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The Canada Border Services Agency (CBSA) today announced the signing of two Mutual Recognition Arrangements (MRAs) with the Hong Kong Customs and Excise Department and with the New Zealand Customs Service regarding their respective Trusted Trader programs. The signings took place on the margins of the World Customs Organization Council Sessions in Brussels, Belgium.
Trusted Trader programs enhance the security and integrity of the global supply chain through the establishment of customs to business partnerships and by providing streamlined border processes to pre-approved, low-risk traders. MRAs not only enhance supply chain security, but strengthens Canada’s economic competitiveness by facilitating trade at the border.
Each MRA signifies that the CBSA’s Partners in Protection program members will be recognized by, and receive trade facilitation benefits from, the Hong Kong Customs and Excise Department’s Authorized Economic Operator (AEO) programme and the New Zealand Customs Service’s Secure Exports Scheme (SES) program, respectively. The CBSA will reciprocate by providing similar benefits to members of Hong Kong’s AEO programme and New Zealand’s SES program.
Border management is a shared international responsibility. Threats and opportunities arising from global migration and trade are dealt with most effectively by working together. Expanding the international network of accredited low-risk companies allows customs administrations to focus on targeting shipments of higher or unknown risk.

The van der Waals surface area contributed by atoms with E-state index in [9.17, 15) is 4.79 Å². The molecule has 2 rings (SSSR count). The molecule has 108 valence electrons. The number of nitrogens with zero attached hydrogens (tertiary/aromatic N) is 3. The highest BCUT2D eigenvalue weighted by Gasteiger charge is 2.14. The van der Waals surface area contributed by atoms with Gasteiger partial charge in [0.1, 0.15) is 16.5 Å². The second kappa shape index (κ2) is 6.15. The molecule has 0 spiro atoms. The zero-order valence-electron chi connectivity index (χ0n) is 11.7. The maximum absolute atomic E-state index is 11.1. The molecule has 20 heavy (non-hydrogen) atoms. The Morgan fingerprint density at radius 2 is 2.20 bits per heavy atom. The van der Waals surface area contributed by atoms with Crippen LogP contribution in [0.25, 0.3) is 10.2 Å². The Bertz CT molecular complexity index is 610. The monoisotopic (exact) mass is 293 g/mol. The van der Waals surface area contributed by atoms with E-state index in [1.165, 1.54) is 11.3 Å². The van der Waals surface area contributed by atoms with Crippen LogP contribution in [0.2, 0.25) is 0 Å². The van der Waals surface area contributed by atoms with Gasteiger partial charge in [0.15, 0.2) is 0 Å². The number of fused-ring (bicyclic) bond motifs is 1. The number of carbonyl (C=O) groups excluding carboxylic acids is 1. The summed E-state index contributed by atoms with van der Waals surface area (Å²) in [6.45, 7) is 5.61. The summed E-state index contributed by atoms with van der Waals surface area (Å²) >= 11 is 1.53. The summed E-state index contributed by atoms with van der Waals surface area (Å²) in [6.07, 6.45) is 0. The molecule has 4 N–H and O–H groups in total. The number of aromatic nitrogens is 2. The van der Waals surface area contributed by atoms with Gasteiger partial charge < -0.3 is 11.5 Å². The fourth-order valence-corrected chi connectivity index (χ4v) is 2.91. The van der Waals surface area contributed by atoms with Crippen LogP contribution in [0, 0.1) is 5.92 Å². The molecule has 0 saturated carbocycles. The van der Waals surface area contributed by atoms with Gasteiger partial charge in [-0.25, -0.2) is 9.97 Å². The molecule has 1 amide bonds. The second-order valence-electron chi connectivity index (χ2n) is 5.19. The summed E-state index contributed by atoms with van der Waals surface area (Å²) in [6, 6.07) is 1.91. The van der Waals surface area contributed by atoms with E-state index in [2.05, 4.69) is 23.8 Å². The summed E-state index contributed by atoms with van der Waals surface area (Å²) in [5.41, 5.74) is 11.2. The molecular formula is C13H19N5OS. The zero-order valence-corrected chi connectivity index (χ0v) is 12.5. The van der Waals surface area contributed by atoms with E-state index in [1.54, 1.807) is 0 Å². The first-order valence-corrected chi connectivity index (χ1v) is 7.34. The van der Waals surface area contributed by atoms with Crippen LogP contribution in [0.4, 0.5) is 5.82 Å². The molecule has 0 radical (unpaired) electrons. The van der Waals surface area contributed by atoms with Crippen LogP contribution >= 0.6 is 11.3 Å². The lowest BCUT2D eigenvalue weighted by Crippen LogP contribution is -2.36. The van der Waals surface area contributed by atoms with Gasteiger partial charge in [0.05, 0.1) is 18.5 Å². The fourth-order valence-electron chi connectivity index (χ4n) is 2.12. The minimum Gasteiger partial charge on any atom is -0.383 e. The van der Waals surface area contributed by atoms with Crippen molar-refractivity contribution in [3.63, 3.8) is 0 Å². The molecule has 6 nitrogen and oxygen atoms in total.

“The CBSA is a fully engaged member of the World Customs Organization, regularly sharing best practices and lessons learned with our international partners, such as Hong Kong and New Zealand. Putting in place Mutual Recognition Arrangements with international partners is a reflection of the great cooperation between customs administrations and represents a major component of the CBSA’s International Strategic Framework to advance global border management.”
President, Canada Border Services Agency
In 2017, Hong Kong was Canada’s second most popular destination for investment in Asia, with direct investments worth $10.6 billion, and total investment from Hong Kong in Canada stood at $12.4 billion over the same period.
In 2017, bilateral merchandise trade with New Zealand totalled $1.2 billion. Canadian exports reached $494 million, while imports increased to $708 million.
In addition to these MRAs with Hong Kong and New Zealand, the CBSA has signed MRAs with the Customs Administrations of Australia, Israel, Japan, Mexico, Singapore, South Korea and the United States